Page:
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BK and JC polyomaviruses and risk of urothelial bladder carcinoma: a preliminary study in the northern shores of Persian Gulf, Iran

Infect Agent Cancer. 2022 Sep 19;17(1):50. doi: 10.1186/s13027-022-00463-x.


BACKGROUND: Bladder cancer is a challenging public health concern in South of Iran because of its high prevalence and the related medical expenses. Although the exact etiology of bladder cancer remains unknown, given the cell transforming ability and oncogenic potential of the members of Polyomaviridae families, this study was conducted to evaluate the magnitude of BK polyomavirus (BKPyV) and John Cunningham polyomavirus (JCPyV) among patients with bladder cancer residents in the northern shores of the Persian Gulf, South of Iran.

METHODS: Totally 211 patients with bladder cancer were enrolled in this study. Bladder biopsy samples of these patients and patients with interstitial cystitis as well as autoptic samples of healthy bladder were tested for detection of BKPyV and JCPyV by semi-nested PCR-RFLP followed by sequencing.

RESULTS: BKPyV and JCPyV were detected in 1.7% and 6.1% of bladder cancer samples, respectively. These samples were infected with JCPyV genotypes 2, 3 and 6 and BKPyV genotypes I and IV. BKPyV and JCPyV coinfection was detected in 2 samples. Moreover, one of the healthy bladder samples was positive for BKPyV, and one of the interstitial cystitis samples was positive for JCPyV. Although the majority of infected patients were in the age group 70-79 years, male, residents in Tangestan, stage Ta-T1, and low-grade and high-grade papillary urothelial carcinoma, the prevalence of BKPyV and JCPyV among patients with bladder cancer was not statistically associated with age, gender, place of residency, and stage and grade of the tumor.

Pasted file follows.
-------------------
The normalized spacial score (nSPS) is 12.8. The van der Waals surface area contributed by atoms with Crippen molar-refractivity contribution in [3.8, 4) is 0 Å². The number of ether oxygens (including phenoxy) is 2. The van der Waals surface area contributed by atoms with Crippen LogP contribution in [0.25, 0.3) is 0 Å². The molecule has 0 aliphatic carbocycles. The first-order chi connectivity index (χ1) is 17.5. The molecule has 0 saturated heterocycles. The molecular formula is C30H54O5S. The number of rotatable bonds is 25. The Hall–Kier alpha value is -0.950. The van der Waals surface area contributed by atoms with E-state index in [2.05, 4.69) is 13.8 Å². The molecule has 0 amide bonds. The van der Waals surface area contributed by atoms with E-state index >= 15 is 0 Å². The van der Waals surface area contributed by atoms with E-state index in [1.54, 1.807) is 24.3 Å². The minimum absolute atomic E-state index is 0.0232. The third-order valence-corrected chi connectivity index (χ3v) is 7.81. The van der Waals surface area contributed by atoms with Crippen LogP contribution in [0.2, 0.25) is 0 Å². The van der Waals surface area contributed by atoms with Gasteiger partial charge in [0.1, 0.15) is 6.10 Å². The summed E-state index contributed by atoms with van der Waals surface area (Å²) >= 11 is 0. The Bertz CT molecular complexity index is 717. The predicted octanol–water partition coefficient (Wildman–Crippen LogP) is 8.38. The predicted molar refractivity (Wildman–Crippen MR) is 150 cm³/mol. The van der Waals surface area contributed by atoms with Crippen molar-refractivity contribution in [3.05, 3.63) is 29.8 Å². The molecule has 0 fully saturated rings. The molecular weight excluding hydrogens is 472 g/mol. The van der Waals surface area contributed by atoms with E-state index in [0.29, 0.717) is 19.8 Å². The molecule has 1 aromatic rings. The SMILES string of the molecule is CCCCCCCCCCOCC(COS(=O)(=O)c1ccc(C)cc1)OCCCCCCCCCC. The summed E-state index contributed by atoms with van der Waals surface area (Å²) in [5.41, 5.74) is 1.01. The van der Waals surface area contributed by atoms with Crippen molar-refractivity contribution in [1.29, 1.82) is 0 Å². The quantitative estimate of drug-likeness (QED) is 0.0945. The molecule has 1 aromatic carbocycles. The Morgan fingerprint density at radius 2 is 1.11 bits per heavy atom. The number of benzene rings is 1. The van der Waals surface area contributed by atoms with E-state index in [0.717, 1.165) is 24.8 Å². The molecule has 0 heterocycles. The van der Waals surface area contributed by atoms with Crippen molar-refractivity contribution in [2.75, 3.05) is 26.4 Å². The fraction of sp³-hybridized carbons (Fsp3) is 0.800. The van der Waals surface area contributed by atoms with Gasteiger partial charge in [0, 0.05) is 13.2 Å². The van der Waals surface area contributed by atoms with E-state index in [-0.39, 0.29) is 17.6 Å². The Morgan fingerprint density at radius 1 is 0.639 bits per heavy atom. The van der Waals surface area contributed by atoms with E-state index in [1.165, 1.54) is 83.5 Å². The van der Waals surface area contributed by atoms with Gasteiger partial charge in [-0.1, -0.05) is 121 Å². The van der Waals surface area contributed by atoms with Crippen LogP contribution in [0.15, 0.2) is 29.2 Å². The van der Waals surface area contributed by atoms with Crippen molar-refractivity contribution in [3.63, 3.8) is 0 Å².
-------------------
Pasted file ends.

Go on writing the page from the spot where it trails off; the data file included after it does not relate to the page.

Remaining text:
CONCLUSION: Despite identifying BKPyV and JCPyV in a number of bladder cancer biopsy specimens and the high prevalence of bladder cancer among people resident in South of Iran, it is suggested that these viruses are unlikely to be effective causative factors in bladder carcinogenesis in this region. Therefore, environmental risk factors and genetic backgrounds may have a more prominent role than human polyomaviruses in the development of bladder cancer in South of Iran.

PMID:36123699 | DOI:10.1186/s13027-022-00463-x

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